I missed the memo about sharing memories from Hurricane Isabel, which came in on the North Carolina coast on September 18, 2003. Our shift came on the morning of the 18th at 8 a.m. Let me shift gears for a moment, and share a memory from Hurricane Fran that came in on the North Carolina coast on September 5, 1996. Again, our shift came on duty the morning of the 5th at 8 a.m. as well. I had been the lieutenant on C-shift for a few months prior to this storm hitting. My memory is dim about Fran, but I do remember that we got little or no sleep, and we ran 30 calls for service in a 24-hour period on Engine 1 in Chester.
So now, let’s move the calendar forward seven years. By this time, Chesterfield Fire & EMS has come a long way in preparing for these storms. Incident Action Plans (IAP) have been the order of business for the past three to five days. We, as an organization, were ready for this storm to arrive, though we did not know what the day would look like. I remember getting a visit at the beginning of our shift from the Fire Chief and the County Administrator, who simply wanted to wish us the best in the midst of this approaching storm. I also remember having additional personnel assigned to me at Station 1 that day, as well as volunteer personnel. I split my crew, and placed a driver on the brush truck, since it would be able to get to some places that the engine would not be able to access after the storm hit.
It was late morning when we began to deal with downed power lines, and trees blocking major roadways. It would be another 30-call day by the time that it ended. Though I cannot remember every call that we ran, I do remember one in particular. We were dispatched to either Bradley Bridge Road or Woodpecker Road with Truck 14 and the Dive Team for a police car that had been overtaken by high water. All operations had been stopped due to the dangerous conditions except for calls like this one. We tried to respond down Bradley Bridge Rd., off of Branders Bridge Rd, but were blocked by a huge tree. We turned around and proceeded to Lewis Rd., where we again encountered a large tree, but this time it was tangled up in power lines. Shortly after stopping, a tree with more power lines would fall across Truck 14. For the next two or so hours, we were stuck on a very dark Lewis Rd., with trees breaking and falling everywhere. FYI, units came from the south to assist the police officer, who ended up being fine. As we all stood at the back of Engine 1, awaiting a rescue team to cut us out, I was asked by everyone standing there if I would pray, and pray I did. Another neat part of this ordeal was that the person that would lead the rescue team was now, Captain Steve Hall, my brother-in-law.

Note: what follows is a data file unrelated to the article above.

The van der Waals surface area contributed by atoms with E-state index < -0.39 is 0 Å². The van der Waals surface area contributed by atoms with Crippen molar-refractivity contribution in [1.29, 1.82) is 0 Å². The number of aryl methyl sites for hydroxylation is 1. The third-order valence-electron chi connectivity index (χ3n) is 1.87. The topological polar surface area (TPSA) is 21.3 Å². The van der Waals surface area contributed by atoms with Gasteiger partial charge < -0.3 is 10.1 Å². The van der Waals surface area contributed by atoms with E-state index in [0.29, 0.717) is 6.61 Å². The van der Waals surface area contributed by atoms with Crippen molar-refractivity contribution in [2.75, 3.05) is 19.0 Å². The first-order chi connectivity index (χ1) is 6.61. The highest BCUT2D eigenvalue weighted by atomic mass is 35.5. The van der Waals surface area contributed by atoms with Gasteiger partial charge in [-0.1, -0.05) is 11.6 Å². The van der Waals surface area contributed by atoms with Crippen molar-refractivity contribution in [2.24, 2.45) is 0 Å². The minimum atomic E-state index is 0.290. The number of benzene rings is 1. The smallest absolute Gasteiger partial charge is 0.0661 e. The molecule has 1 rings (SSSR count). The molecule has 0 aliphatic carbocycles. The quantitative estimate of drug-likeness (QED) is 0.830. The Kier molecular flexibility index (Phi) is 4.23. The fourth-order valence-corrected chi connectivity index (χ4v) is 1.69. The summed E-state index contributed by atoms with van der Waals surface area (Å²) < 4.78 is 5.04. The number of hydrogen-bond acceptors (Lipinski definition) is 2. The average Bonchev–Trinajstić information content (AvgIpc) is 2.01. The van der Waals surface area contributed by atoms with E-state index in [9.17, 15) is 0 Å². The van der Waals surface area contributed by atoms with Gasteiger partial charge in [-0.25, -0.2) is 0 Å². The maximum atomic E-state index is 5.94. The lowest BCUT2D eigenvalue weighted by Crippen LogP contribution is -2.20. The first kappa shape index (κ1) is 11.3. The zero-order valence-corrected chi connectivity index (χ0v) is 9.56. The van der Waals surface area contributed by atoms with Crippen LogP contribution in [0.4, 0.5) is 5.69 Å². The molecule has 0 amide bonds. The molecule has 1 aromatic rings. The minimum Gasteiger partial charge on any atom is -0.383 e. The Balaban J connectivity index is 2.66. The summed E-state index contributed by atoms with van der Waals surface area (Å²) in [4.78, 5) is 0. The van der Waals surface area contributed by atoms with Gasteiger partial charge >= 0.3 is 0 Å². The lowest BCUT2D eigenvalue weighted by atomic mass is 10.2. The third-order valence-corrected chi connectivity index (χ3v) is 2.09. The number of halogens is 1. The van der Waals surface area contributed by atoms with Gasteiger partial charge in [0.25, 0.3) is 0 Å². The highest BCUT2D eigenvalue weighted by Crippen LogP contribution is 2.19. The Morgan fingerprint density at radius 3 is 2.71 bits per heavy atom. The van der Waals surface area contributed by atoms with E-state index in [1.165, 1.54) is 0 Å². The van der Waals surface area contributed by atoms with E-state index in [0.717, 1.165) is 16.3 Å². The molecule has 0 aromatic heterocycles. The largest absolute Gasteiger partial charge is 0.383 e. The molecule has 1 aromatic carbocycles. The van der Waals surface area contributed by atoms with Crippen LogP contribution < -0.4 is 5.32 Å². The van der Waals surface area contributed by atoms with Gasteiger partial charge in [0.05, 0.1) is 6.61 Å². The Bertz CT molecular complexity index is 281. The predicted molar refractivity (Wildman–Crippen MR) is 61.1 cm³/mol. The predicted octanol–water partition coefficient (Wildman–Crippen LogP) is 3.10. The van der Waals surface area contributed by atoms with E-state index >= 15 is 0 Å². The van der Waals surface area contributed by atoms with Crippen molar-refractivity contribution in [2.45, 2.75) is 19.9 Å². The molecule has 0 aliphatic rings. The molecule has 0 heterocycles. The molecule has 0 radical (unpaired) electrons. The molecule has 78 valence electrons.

We did not see the bed that night, and our shift did not end until about 10 a.m. the next morning.
Interestingly enough, the calls that I remember the most were the calls for service in the days that followed Isabel. Medical calls that were prompted by no electricity, a shortage of oxygen for some, and trauma related to trees. Some of the most trying calls came with handlights lighting a room. There were many tests of our skills during this time. I am amazed that I still remember some of these events, but a huge event in my son’s life occurred while I was held over on two major medical calls. My 15-year-old son would announce at Kingsland Baptist Church, his call to the ministry. I am pleased to report that ten years later, he is an ordained pastor, serving as the Minister of Worship, Media & Youth at Bermuda Baptist Church.